The US Transportation Security Administration (TSA) says it will be a little less quick to report the activities of air travellers to intelligence officials, although monitoring under the agency’s controversial Quiet Skies programme will continue.
CNN reports that under Quiet Skies, armed air marshals track the movements and activities of travellers even if they are not on terrorism watch lists or suspected of terrorist or criminal activities.
Previously, the air marshals would report all such monitoring to intelligence agencies. Under the revised rules, such “after action” reports would no longer be filed if surveillance subjects don’t do anything noteworthy during their travels.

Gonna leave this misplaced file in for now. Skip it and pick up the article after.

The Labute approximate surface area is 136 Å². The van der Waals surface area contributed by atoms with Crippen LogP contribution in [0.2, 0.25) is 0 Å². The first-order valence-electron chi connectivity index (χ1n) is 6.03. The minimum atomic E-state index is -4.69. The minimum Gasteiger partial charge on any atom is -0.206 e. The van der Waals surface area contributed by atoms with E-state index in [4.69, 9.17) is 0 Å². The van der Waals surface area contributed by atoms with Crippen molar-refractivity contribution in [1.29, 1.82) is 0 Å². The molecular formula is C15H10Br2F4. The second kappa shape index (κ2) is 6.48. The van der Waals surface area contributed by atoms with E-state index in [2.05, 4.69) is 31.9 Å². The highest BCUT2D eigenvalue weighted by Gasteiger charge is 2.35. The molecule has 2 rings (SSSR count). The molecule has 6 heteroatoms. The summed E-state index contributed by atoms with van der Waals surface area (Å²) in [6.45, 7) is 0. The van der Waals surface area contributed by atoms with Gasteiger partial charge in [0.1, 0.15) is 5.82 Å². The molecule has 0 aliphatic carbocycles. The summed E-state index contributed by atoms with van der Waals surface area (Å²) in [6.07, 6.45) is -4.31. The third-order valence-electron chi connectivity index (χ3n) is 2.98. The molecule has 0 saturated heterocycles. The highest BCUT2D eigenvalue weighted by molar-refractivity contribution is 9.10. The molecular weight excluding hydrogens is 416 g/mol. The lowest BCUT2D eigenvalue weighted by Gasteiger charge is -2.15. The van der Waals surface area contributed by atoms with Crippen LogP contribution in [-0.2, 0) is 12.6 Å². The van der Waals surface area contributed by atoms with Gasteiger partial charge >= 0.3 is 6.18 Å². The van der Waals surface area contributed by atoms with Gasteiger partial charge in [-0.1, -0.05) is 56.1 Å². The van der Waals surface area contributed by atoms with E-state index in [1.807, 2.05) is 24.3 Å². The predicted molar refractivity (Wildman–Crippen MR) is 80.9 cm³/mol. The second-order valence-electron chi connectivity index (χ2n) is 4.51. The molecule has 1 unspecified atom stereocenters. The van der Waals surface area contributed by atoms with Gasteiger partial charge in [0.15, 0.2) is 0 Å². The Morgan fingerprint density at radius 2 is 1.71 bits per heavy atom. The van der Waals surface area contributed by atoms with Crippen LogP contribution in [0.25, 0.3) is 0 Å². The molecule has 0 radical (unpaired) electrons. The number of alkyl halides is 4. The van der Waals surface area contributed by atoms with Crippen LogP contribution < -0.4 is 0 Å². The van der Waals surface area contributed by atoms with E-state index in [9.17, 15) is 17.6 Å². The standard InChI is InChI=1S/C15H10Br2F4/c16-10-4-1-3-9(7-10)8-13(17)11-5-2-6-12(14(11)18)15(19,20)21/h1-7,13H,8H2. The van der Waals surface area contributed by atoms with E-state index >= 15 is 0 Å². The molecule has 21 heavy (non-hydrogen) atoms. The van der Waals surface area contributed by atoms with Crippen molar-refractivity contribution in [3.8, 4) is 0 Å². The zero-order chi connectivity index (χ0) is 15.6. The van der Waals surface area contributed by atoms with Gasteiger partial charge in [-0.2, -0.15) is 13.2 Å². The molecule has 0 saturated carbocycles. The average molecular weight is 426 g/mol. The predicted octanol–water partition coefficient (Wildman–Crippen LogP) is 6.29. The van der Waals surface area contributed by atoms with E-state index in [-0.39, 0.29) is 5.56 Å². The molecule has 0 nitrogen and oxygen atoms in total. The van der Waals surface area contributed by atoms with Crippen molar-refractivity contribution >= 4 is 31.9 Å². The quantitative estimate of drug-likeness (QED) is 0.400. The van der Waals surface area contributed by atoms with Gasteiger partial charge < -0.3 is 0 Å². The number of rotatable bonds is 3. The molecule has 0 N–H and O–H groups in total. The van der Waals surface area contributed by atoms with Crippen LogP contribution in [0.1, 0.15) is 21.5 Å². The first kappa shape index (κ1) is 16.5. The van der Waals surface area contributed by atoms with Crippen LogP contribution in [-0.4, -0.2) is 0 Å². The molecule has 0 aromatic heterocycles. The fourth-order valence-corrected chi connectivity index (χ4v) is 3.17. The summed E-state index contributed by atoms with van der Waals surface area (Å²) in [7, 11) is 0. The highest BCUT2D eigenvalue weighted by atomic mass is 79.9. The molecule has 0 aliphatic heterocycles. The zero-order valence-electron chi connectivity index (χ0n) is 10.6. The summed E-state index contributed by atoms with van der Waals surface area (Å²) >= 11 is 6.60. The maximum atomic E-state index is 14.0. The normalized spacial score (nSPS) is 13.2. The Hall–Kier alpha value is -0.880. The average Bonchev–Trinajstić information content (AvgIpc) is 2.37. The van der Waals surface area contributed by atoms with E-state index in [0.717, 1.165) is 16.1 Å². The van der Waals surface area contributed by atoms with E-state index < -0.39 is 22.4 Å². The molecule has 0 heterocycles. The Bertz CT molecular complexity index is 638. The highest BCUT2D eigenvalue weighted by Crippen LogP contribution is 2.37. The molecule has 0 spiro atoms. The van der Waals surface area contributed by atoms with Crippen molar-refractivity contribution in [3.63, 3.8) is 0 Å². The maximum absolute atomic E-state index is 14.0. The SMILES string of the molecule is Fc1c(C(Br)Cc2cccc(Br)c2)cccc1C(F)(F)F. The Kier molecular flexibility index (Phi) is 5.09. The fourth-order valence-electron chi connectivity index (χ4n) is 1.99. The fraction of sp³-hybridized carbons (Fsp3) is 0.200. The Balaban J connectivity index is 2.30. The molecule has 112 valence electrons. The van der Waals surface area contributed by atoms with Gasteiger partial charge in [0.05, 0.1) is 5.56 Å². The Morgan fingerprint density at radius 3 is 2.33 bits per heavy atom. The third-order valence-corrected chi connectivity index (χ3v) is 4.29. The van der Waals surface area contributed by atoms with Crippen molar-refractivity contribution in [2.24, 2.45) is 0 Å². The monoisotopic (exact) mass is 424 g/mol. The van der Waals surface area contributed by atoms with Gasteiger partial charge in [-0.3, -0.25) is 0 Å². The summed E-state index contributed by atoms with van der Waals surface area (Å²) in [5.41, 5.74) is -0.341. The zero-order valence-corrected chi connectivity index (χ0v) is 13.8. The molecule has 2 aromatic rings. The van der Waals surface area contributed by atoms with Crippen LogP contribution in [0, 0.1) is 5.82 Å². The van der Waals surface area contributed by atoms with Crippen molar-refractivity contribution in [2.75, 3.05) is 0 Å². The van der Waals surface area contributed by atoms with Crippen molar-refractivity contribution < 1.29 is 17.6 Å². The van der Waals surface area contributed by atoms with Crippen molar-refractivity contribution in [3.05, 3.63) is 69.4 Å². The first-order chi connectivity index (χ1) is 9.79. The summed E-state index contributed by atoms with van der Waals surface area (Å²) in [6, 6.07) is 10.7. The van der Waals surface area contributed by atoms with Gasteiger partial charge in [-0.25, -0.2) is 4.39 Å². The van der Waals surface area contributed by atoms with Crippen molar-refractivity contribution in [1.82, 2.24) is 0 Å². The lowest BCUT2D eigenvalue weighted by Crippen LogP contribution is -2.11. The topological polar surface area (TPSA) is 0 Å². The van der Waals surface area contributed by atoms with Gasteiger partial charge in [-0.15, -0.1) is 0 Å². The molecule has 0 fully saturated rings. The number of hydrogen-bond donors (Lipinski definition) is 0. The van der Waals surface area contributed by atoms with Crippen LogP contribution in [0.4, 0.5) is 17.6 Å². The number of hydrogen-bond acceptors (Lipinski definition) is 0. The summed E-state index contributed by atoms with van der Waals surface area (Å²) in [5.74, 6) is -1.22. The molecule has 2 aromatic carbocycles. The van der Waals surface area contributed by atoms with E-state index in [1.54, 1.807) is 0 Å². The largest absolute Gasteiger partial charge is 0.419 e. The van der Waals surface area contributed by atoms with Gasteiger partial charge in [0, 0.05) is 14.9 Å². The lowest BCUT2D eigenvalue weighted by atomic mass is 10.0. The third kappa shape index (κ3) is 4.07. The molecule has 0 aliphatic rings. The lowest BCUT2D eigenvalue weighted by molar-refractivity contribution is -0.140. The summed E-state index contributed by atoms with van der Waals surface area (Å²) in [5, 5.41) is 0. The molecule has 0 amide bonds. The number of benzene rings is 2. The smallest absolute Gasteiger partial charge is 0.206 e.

“The only change to the program has been in the reporting mechanism,” a TSA spokesperson said.
Critics welcomed the change but continued to express concern about Quiet Skies in general.
“Federal law enforcement shouldn’t be tracking and monitoring travellers and then logging detailed information about them without any basis to believe that they’ve done anything wrong,” wrote ACLU attorney Hugh Handeyside in a memo.
TSA defended the programme as needed to protect the flying public.